FIG. 34 shows a preferred embodiment of a voltage addition type power supply control circuit according to the first method. A regulator body 260 has PMOS transistors QP21, QP22 and NMOS transistors QN21, QN22, which constitute a differential circuit for level-controlling and deriving the output VCP of a charging pump circuit, and two operational amplifiers OP1, OP2 for controlling the differential circuit in accordance with the output level. The output level is monitored as a divided voltage output of resistors Rload and Rref, and fed back to the operational amplifiers OP1, OP2 to obtain a predetermined voltage level. The resistor Rload can be switched by a switch 261, which is controlled by mode signals MODE1 through MODE4, so that a required power supply level is controlled.

In this preferred embodiment, a plurality of dummy core capacities C are optionally selected to be connected to the output terminal of such a voltage control type regulator body 260. The dummy core capacities C are selectively connected to the output terminal by a PMOS transistor QP23 which is controlled by a core selecting signal. Specifically, the dummy core capacities C are connected so that the load of the regulator is coincident with the capacity when all of cores are selected.

By the above described control of the addition of the dummy core capacities, it is possible to realize a predetermined power supply transition regardless of the number of selected cores.

Specifically, assuming that the capacity of one core is C (core), the number of selected cores is m (select) and the total number of cores is m (total), the added dummy core capacity C (dummy) may be controlled so as to meet the following formula (1).

C(dummy)={m(total)−m(select)}·C(core)  (1)

(Tenth Preferred Embodiment)

FIG. 35 shows another preferred embodiment according to the first method. In this preferred embodiment, a current addition type power supply control circuit is similarly devised. A regulator body 280 is a known regulator body, and utilizes a current addition system which uses an R/2R rudder circuit for monitoring the output voltage and a switch 271 for switching the current path. Also in this case, by selectively connecting dummy core capacities C to the output terminal of a regulator 208, the load capacity is always the same as that when all of cores are selected, similar to the above described preferred embodiment.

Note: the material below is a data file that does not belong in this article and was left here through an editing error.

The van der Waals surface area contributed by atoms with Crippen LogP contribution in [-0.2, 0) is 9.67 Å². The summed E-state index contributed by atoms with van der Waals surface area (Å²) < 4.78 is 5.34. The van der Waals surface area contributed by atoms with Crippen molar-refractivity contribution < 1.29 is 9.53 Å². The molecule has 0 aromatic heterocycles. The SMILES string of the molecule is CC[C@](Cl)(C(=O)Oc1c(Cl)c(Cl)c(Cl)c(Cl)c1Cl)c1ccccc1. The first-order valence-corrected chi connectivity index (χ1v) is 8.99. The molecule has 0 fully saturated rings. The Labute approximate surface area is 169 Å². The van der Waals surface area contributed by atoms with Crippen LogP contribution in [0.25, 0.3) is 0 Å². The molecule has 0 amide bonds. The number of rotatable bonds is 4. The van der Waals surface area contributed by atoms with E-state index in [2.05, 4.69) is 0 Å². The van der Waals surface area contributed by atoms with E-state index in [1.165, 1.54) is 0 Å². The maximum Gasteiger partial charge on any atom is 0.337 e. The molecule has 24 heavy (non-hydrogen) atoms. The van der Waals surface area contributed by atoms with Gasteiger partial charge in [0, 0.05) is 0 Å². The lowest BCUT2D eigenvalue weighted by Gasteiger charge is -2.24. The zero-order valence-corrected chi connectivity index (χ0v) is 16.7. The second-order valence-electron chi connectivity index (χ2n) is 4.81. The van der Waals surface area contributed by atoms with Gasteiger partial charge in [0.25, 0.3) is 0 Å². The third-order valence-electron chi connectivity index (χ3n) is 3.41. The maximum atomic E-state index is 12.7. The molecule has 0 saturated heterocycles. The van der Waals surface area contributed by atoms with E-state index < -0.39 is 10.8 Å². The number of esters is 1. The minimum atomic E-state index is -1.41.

Thus, it is possible to realize a predetermined power supply transition regardless of the number of cores.

(Eleventh Preferred Embodiment)

FIG. 36 shows a preferred embodiment according to the second method. A regulator 260 a basically has a voltage addition type regulator body 260 shown in FIG. 34, and has driving PMOS transistors QP22 and NMOS transistors QN22 as a plurality of systems which are arranged in parallel. In each of these systems, switching PMOS transistors QP24 and NMOS transistors QN24 are inserted to be selectively controlled in accordance with the state of core selection.

Specifically, assuming that the number of selected cores is m (select), the transistor size of a unit driver/load is W (unit), the transistor size of a driver/load controlled in accordance with the number of cores is W (control), the control may be carried out so as to meet W(control)=m(select)·W(unit).

Thus, the switching of the driving capability of the power supply circuit (specifically, the substantial switching of the transistor size) can be carried out in accordance with the number of selected cores to realize a predetermined power supply transition regardless of the number of cores.

(Twelfth Preferred Embodiment)

FIG. 37 shows another preferred embodiment according to the second method. A regulator 280 a basically has a current addition type regulator body 280 shown in FIG. 35, and has load PMOS transistors QP22 and driver NMOS transistors QN22 as a plurality of systems which are arranged in parallel. In each of these systems, switching PMOS transistors QP24 and NMOS transistors QN24 are inserted to be selectively on-off controlled in accordance with the state of core selection.

Thus, similar to FIG. 36, the switching of the driving capability of the power supply circuit can be carried out in accordance with the number of selected cores to realize a predetermined power supply transition regardless of the number of cores.

(Thirteenth Preferred Embodiment)

FIG. 38 shows a preferred embodiment as a modified embodiment of the power supply line switching circuit shown in FIG. 30. In this preferred embodiment, the coincidence of the output of a busy output circuit 301 with a core address signal is detected by an AND gate 302 to control a power supply line switch 16. In this case, as shown in FIG. 39, the busy output circuit 301 derives OR of all registers of each core block register 42 to output a busy output.